Diagnose just about any organization of more than seven people and you’ll discover that some form of dysfunction is already present. Think of how fast organizational dysfunction can grow in larger organizations and how the systems start to create a life of their own, especially if there is no strategic execution management discipline and no one is accountable for the integration of all the business processes. Like other dynamic systems, an organization performs best when all its processes, metrics and policies are functioning well and moving towards continuous improvement and aligning with the needs of the market. Organizational alignment means linking the core business functions, processes and behaviors of the people in the enterprise so they work in harmony to deliver results.
To move an organization towards the elusive (and ever changing) state of alignment, we have found that you first need to get clearer about where the enterprise is going, what it needs to do to get there and how. This includes understanding the current reality of the organization. In many ways, this current reality assessment, is difficult to do. While the mission and brand vision define what it looks like to succeed, the organization’s strategy and culture provide the plan and rules of the game. Strategy encompasses the goals and objectives the organization must accomplish and the portfolio of projects, daily activities and resources that will enable it to reach the finish line. Culture embodies the behavior of the teams and individuals and the organizational values and current management systems that guide those behaviors. Defining organizational clarity at all of the interfaces in the system precedes organizational alignment. Getting clarity is the one of the most important functions of a management team.
Building the Strategy Execution Road Map
Once organizational clarity is improved, the next step is to determine where more alignment is needed to integrate strategy and culture with decision structures throughout the enterprise. A powerful tool on the path toward organizational alignment is developing the strategy execution map of value-creating activities. This holistic view of the system enables the organization’s leaders to analyze and link strategy to the current reality. By assessing the linkages of internal business processes and external outcomes and identifying key constraints through a strategy execution map, this communicates strategic execution requirements to the organization’s employees and puts focus on the key initiatives that drive performance. A disciplined, holistic approach such as the Strategic Execution Framework, defined in Executing Your Strategy, helps decision makers translate strategy into action and build a framework for ongoing performance measurement toward strategic objectives.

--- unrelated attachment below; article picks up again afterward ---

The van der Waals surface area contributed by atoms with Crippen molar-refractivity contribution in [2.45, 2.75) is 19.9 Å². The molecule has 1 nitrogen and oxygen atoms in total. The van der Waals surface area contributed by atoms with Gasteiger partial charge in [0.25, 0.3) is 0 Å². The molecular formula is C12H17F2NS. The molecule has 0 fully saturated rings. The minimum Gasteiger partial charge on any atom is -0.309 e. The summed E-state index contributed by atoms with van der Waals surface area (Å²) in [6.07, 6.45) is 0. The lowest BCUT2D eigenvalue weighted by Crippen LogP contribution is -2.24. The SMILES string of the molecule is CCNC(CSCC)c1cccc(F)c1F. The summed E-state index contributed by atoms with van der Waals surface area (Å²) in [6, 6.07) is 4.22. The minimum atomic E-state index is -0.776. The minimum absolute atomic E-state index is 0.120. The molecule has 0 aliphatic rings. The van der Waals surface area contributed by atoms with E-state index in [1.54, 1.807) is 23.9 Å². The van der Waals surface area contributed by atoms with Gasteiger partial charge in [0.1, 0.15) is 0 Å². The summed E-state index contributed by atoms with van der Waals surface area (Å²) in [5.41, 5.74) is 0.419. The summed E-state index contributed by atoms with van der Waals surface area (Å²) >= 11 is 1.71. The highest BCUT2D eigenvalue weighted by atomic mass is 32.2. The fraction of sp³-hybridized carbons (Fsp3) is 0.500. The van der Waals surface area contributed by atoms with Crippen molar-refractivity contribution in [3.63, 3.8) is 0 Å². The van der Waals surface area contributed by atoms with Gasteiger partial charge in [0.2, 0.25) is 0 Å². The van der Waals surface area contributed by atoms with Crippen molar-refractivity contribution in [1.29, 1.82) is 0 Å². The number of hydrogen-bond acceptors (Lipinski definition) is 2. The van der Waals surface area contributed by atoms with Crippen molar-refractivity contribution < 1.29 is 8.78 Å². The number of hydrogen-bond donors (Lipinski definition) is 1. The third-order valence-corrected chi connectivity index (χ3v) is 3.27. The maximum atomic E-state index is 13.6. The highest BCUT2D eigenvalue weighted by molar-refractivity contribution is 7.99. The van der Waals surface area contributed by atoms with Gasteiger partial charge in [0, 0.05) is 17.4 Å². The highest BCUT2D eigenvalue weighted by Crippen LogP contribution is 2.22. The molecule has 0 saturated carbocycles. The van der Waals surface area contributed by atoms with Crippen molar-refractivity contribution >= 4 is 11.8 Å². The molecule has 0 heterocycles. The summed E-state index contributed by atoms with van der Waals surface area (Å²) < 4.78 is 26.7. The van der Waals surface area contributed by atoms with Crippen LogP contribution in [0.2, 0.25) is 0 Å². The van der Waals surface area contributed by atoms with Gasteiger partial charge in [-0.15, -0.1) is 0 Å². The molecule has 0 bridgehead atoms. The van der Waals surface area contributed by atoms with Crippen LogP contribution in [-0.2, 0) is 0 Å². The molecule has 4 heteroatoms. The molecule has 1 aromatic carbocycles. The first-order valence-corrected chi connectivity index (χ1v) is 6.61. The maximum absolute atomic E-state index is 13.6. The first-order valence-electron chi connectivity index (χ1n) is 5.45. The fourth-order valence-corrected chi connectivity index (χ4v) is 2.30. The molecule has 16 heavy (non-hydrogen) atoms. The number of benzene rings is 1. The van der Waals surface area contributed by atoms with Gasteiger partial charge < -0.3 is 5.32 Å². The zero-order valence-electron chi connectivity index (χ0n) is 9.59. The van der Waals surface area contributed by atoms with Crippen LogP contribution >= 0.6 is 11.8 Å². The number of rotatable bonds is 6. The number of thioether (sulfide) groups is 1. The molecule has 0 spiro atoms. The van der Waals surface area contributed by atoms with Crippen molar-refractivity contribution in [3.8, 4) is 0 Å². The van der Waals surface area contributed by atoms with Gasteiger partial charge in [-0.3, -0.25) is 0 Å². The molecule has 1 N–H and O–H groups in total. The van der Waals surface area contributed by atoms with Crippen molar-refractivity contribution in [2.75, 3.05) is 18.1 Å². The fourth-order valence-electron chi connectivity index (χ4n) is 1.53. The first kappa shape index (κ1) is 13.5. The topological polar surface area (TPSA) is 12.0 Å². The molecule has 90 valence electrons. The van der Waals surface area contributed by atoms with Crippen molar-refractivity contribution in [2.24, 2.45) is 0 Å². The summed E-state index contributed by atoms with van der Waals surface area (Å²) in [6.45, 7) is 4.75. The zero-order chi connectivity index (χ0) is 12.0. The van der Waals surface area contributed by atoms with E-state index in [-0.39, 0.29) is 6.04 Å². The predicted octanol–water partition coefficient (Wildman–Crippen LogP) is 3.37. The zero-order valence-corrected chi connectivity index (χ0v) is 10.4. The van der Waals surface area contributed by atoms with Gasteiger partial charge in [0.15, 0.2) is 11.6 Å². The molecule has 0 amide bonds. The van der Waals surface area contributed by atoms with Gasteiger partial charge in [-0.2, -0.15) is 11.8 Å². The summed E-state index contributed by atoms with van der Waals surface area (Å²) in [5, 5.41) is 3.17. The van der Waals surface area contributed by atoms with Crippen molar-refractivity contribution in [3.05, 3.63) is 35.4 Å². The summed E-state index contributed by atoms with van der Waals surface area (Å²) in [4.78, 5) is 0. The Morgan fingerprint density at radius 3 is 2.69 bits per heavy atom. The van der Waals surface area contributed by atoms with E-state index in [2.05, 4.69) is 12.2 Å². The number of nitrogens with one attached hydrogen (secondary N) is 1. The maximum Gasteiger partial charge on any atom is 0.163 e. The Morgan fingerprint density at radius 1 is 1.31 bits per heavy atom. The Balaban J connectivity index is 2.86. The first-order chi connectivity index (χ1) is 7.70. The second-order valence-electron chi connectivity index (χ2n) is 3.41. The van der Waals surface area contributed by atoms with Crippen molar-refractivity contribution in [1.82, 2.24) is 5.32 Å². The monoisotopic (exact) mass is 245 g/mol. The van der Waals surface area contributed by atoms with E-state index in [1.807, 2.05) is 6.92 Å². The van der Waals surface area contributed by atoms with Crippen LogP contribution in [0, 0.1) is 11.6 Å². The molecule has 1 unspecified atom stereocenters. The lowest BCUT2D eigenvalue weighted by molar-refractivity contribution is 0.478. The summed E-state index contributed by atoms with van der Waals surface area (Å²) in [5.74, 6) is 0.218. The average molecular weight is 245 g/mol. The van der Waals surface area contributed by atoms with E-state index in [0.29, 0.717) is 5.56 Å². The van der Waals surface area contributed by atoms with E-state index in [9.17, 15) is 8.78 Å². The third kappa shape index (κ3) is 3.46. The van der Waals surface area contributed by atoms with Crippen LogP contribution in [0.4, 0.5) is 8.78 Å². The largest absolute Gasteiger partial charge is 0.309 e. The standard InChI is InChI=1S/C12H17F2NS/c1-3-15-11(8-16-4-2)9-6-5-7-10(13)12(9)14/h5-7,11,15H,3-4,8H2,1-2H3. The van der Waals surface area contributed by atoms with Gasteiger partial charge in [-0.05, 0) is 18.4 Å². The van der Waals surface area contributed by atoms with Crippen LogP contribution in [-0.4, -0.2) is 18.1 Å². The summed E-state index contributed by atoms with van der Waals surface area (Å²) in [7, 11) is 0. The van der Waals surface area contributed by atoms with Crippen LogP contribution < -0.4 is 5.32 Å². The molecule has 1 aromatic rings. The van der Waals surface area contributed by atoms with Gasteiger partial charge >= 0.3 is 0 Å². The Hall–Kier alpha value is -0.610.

Alignment is the foundation for building an overall strategic execution framework. The strategy, culture, processes, leadership, people and resources of the organization are the “gears” of the organization. Get them aligned and you’ll have the power to spend the bulk of your organization’s energy to produce results and overcome organizational roadblocks to go the distance.
Alignment as a Process
The alignment process isn’t a one-time accomplishment. As markets, customers, goals and strategies change, leaders need to realign, often during periodic planning activities and hopefully guided by a performance reporting system that is providing the focus areas for improvement and enhancement. Any organizational alignment improvement initiative must be planned as a project; we call this working “on” the business, as we explain in our book Executing Your Strategy. If the change is significant enough, there may be a transformational project needing serious attention and resourcing outside of current portfolio work.